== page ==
My heart goes out today to the thirteen Sherpa killed in last weeks avalanche on Mt. Everest's South side as well as those still stranded above the fall at Camp 1 on the deadliest day in history on the mountain. Though the closest feature to base camp, the Khumbu Icefall is notably the most dangerous segment of the climb. Huge collisions of slow glacial ice create seracs the size of building's and crevasses of equal enormity. The icy labyrinth is constantly moving, shifting, compounding, and during midday temperature highs, prone to avalanches.
Because this stretch of route is so dangerous, it requires the most amount of aid to ensure guided climbers' relative safety. Fixed lines are run across the route, aluminum ladders span crevasses and climb vertical ice, and the safest possible route has to be discovered every season in this ephemeral landscape.
This task, one of the most dangerous jobs on earth falls on the Sherpa, an ethnic group originally from Tibet, who settled in the Khumbu region of Nepal around five hundred years ago. Characterized by their ambivalence to altitude and superior climbing stamina, the Sherpa were the ideal porters for the early 19th and 20th century expeditions to the Himalaya and later, excellent guides for the mountaineering tourism industry.
The boom of commercial climbing has been a boon to the Sherpa. These brave climbers are compensated hugely in comparison to any other livelihood available to a Nepali and thus Sherpa men willingly work in these extreme circumstances, often with too much reliance on their natural abilities with little concern for safety training and oversight on behalf of employers.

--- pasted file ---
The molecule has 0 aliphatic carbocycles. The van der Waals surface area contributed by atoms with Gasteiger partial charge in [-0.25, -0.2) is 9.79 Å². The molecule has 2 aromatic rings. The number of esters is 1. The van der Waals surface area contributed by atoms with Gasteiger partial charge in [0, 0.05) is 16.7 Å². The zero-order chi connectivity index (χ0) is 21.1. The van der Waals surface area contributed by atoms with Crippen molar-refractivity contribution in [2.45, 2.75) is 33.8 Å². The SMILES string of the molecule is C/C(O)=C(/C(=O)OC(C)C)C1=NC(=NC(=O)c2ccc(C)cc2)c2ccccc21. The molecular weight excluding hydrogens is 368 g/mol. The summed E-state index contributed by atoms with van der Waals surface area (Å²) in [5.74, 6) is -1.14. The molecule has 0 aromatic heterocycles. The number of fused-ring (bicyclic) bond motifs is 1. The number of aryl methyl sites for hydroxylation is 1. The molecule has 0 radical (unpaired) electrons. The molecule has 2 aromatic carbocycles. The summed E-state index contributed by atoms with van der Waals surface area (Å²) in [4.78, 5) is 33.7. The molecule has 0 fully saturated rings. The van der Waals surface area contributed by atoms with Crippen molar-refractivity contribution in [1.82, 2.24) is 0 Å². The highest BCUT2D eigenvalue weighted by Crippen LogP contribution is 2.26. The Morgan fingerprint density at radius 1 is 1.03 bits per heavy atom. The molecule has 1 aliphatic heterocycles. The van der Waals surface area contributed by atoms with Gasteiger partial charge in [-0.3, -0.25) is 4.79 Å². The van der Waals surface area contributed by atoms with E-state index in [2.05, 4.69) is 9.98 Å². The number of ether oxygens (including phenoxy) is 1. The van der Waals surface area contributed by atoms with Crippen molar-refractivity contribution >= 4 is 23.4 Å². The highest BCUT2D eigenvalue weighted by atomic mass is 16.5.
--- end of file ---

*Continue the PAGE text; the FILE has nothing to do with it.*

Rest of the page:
The Ice Doctors, the Sherpa who prep the Khumbu Icefall are well aware of the risk though this tragedy is but another moment in the calamity climbing Everest has become. Once again, the economy of Everest has dictated choices that's resulted in loss of life, much like the deadliest day on Everest before now, the 1996 expedition immortalized in Jon Krakaur's Into Thin Air, when competitive markets drove two guides to risk theirs and their clients' lives to one up each other, to be the most successful guide company, to make more money. Human's can't survive in the Death Zone, but capitalism can.
Now that that infamous day has been eclipsed, we can still vilify money for manipulating people to do things they otherwise wouldn't. If not for money, the Ice Doctors wouldn't be ice doctors and the guides would not be guides, sending them to modify a route to make it easier for patrons who should not be climbing on Everest in the first place. In America, some can relate. Many people ignore the morality of the industries they work in simply because of the lives they afford. When there is demand, lauded by money, someone will supply. Mountaineering fell prey to this model and we continue to witness money's limitations on mountains, where inexperienced climbers cannot buy skill or safety and risk the lives of many.
Everest and the commercial mountaineering industry is a mess. Evidenced by something each year: a tragedy, a brawl, policy suggestions, government intervention; it seems appropriate that Everest, birthed by a massive collision of the Indian sub-continent with Asia, plays host to the collision of purist sport with capitalist industry. Climbers deserve to climb mountains, Sherpa deserve dignified livelihoods, but there must be some honesty in the conversation beginning with the client who must ask his or herself, "Am I a climber or a consumer?"